Joseph Smith had a "determination to know for himself of the certainty and reality of pure and holy religion . . . . [but he also] call[ed] upon the Lord in secret for a full manifestation of divine approbation, and . . . to have an assurance that he was accepted of Him." Joseph is classified in this text among the "humble, penitent sinner."

1835 (Smith)

"being wrought up in my mind, respecting the subject of religion and looking at the different systems taught the children of men, I knew not who was right or who was wrong and I considered it of the first importance that I should be right . . . being thus perplexed in mind I retired to the silent grove and bowed down before the Lord . . . . He said unto me, 'Thy sins are forgiven thee.'"

1838 (Smith)

"how to act I did not know and unless I could get more wisdom than I then had, would never know . . . . My object in going to enquire of the Lord was to know which of all the sects was right, that I might know which to join. . . . many other things did He say unto me which I cannot write at this time" [INDIRECT REFERENCE TO FORGIVENESS OF SINS?]

1840 (Pratt)

"[Joseph] began seriously to reflect upon the necessity of being prepared for a future state of existence; but how, or in what way, to prepare himself, was a question, as yet, undetermined in his own mind. He perceived that it was a question of infinite importance, and that the salvation of his soul depended upon a correct understanding of the same. . . . He was informed that his sins were forgiven"

1842 (Smith)

"I began to reflect upon the importance of being prepared for a future state, and upon enquiring the plan of salvation I found that there was a great clash in religious sentiment . . . . considering that all could not be right, and that God could not be the author of so much confusion, I determined to investigate the subject more fully" [FORGIVENESS OF SINS IS NOT MENTIONED]

1842 (Hyde)

"[Joseph] began seriously to reflect upon the necessity of being prepared for a future state of existence; but how, or in what way to prepare himself, was a question, as yet, undetermined in his own mind; he perceived that it was a question of infinite importance. . . . [The two personages] told him that his prayers had been answered, and that the Lord had decided to grant him a special blessing." [VEILED REFERENCE TO FORGIVENESS OF SINS? - Remember that Hyde utilized information straight from Pratt's account]


Response to claim: 240, n7 - Joseph is claimed to "not yet mention the appearance of God the Father" in his 1835 First Vision account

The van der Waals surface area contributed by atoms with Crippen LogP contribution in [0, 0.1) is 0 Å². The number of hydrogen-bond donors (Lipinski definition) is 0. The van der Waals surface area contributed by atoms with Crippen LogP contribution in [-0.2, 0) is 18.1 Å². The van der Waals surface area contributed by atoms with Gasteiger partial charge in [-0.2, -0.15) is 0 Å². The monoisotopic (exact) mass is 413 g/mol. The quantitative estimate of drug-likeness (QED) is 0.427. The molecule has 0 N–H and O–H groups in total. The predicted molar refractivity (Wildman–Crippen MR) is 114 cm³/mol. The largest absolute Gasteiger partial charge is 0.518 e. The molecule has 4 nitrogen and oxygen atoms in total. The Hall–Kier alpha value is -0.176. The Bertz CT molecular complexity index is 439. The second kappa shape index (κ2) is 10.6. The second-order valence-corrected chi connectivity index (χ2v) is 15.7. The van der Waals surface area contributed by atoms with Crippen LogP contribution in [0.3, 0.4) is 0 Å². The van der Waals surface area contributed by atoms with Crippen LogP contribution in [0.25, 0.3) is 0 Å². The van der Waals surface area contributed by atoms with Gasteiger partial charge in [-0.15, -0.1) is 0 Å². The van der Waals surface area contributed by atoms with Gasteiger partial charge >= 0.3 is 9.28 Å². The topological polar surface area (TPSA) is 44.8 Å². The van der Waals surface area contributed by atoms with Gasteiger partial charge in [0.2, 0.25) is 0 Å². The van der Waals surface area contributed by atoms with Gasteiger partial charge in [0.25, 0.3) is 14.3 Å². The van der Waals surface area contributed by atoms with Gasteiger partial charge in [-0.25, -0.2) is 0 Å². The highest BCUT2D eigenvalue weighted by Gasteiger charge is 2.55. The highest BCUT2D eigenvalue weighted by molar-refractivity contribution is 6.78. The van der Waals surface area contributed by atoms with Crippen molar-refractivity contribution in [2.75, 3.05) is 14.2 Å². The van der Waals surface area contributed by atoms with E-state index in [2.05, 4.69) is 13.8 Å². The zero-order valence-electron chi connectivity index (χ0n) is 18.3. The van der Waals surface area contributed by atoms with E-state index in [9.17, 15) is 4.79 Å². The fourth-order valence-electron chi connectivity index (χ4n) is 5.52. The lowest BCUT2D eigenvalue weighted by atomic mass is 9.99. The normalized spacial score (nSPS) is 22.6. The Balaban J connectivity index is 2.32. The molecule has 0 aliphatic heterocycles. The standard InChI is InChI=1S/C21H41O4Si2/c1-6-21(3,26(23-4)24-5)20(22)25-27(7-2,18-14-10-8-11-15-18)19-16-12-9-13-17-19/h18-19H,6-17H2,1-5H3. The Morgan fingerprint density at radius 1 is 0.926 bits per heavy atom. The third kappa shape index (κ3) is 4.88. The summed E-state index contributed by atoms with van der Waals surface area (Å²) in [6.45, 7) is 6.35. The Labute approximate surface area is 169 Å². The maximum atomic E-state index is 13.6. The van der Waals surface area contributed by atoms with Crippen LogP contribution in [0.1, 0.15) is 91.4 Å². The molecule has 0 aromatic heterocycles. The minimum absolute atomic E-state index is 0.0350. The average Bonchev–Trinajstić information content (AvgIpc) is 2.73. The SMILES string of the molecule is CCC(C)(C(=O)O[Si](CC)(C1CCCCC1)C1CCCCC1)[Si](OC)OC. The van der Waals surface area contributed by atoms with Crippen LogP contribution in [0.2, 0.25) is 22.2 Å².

The author(s) of An Insider's View of Mormon Origins make(s) the following claim:

Joseph is claimed to "not yet mention the appearance of God the Father" in his 1835 First Vision account.

Author's sources:
  • In footnote 7, the author uses Joseph's 1835 account to claim that his concept of the Godhead had evolved from one personage to two personages.
  • Boyd Kirkland, "The Development of the Mormon Doctrine of God," Line upon Line: Essays on Mormon Doctrine, ed. Gary James Bergera, 35-52.
  • Dan Vogel, "The Earliest Mormon Concept fo God," Line upon Line, 17-33.
  • Melodie Moench Charles, "Book of Mormon Christology," New Approaches to the Book of Mormon: Explorations in Critical Methodology, ed. Brent Lee Metcalfe, 81-114.

FairMormon Response

Fact checking results: This claim is false

Joseph Smith did not mention "God the Father" by name in any of his First Vision accounts - he only referred to the Father and the Son as "personages." Here is the relevant passage from Joseph's 1835 First Vision account:

...a personage appeard in the midst of this pillar of flame which was spread all around, and yet nothing consumed, another personage soon appeard like unto the first, he said unto me thy sins are forgiven thee, he testified unto me that Jesus Christ is the Son of God;

Joseph didn't explicitly identify the first personage as God the Father, but it is clear from the context (the second personage identified as Jesus Christ as being "like unto the first") that this is who is being referred to. To claim that Joseph "does not yet mention the appearance of God the Father" is a misrepresentation of this narrative.


Response to claim: 240 - The author claims that Joseph rewrote his personal conversion experience in 1838 to satisfy institutional needs

The author(s) of An Insider's View of Mormon Origins make(s) the following claim:

The author claims that Joseph rewrote his personal conversion experience in 1838 to satisfy institutional needs.

Author's sources:
  1. Author's opinion.

FairMormon Response

Fact checking results: This claim contains propaganda - The author, or the author's source, is providing information or ideas in a slanted way in order to instill a particular attitude or response in the reader

This is the author's opinion, and is not supported by evidence.


Question: Did Joseph Smith revise his account of the First Vision in 1838 to respond to a leadership crisis?

Joseph Smith was telling the same First Vision story in 1835, three years before the leadership crisis

It is claimed that in 1838 Joseph Smith revised his personal history to say that his original call came from God the Father and Jesus Christ rather than an angel. It is also claimed that his motive for doing this was to give himself a stronger leadership role because an authority crisis had recently taken place and large-scale apostasy was the result.

The idea that Joseph Smith modified the First Vision story in 1838 in order to quell a leadership crisis is a convenient mythology crafted by critics who seem to be woefully unfamiliar with the records of the past and were unaware that Joseph told the same story in 1835.

Warren Parrish was the "ringleader" of the Kirtland leadership crisis in 1839, and yet he was also the scribe for the 1835 First Vision account